Background and objectives Proteinuric diabetic kidney disease frequently progresses to ESRD. Control of BP delays progression, but the optimal BP to improve outcomes remains unclear. The objective of this analysiswas to evaluate the relationship between BP and renal outcomes in proteinuric diabetic kidney disease. Design, setting, participants, & measurements BP data from all 1448 randomized participants in the Veterans AffairsNephropathy inDiabetes Trialwere included in a post hoc analysis. The associations of mean on–treatment BPwith the primary end point (decline in eGFR, ESRD, or death), renal end point (decline in eGFR or ESRD), rate of eGFR decline, and mortality were measured. Results The median (25th, 75th percentile) follow-up time was 2.2 (1.2, 3.0) years. There were 284 primary end points. In univariate analyses, both mean systolic and mean diastolic BPs were strongly associated (P<0.001) with the primary end point. After multivariate adjustment, the hazard of developing the primary end point became progressively higher as mean systolic BP rose from, <120 to ≥150 mmHg (P=0.02), with a significantly higher hazard ratio for 140–149 versus 120–129 mmHg (1.51 [1.06, 2.15]; P=0.02). There was also a significant association of mean diastolic BP with the hazard of developing the primary end point (P<0.01), with a significantly higher hazard ratio when mean diastolic BP was 80–89 versus 70–79 mmHg (1.54 [1.05, 2.25]; P=0.03); there was also a strong trend when mean diastolic BP was, <60 mmHg. Associations between BP and both renal end point and rate of eGFR decline were similar to those with the primary end point. No association of BP with mortality was observed, possibly because of the limited number of mortality events. Conclusions In patients with proteinuric diabetic kidney disease, mean systolic BP ≥140 mmHg and mean diastolic BP ≥80 mmHg were associated with worse renal outcomes.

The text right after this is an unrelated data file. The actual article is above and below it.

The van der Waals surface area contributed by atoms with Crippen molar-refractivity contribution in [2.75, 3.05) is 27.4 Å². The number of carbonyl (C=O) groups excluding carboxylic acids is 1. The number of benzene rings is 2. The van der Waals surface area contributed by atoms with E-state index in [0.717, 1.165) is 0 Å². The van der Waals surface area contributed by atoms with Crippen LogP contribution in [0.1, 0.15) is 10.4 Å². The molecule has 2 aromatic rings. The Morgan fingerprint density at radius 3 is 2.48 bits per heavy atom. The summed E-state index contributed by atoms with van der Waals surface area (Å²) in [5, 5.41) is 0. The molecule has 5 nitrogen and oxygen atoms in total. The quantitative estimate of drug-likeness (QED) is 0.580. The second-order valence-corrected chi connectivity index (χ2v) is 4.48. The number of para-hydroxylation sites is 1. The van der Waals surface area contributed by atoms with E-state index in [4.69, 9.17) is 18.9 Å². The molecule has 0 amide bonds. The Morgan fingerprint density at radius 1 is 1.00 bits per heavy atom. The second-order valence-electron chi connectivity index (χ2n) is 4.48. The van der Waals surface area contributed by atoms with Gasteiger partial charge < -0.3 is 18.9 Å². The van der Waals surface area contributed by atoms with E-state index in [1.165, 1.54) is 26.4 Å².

|Original language||English (US)|
|Number of pages||11|
|Journal||Clinical Journal of the American Society of Nephrology|
|State||Published - Dec 7 2015|
ASJC Scopus subject areas
- Critical Care and Intensive Care Medicine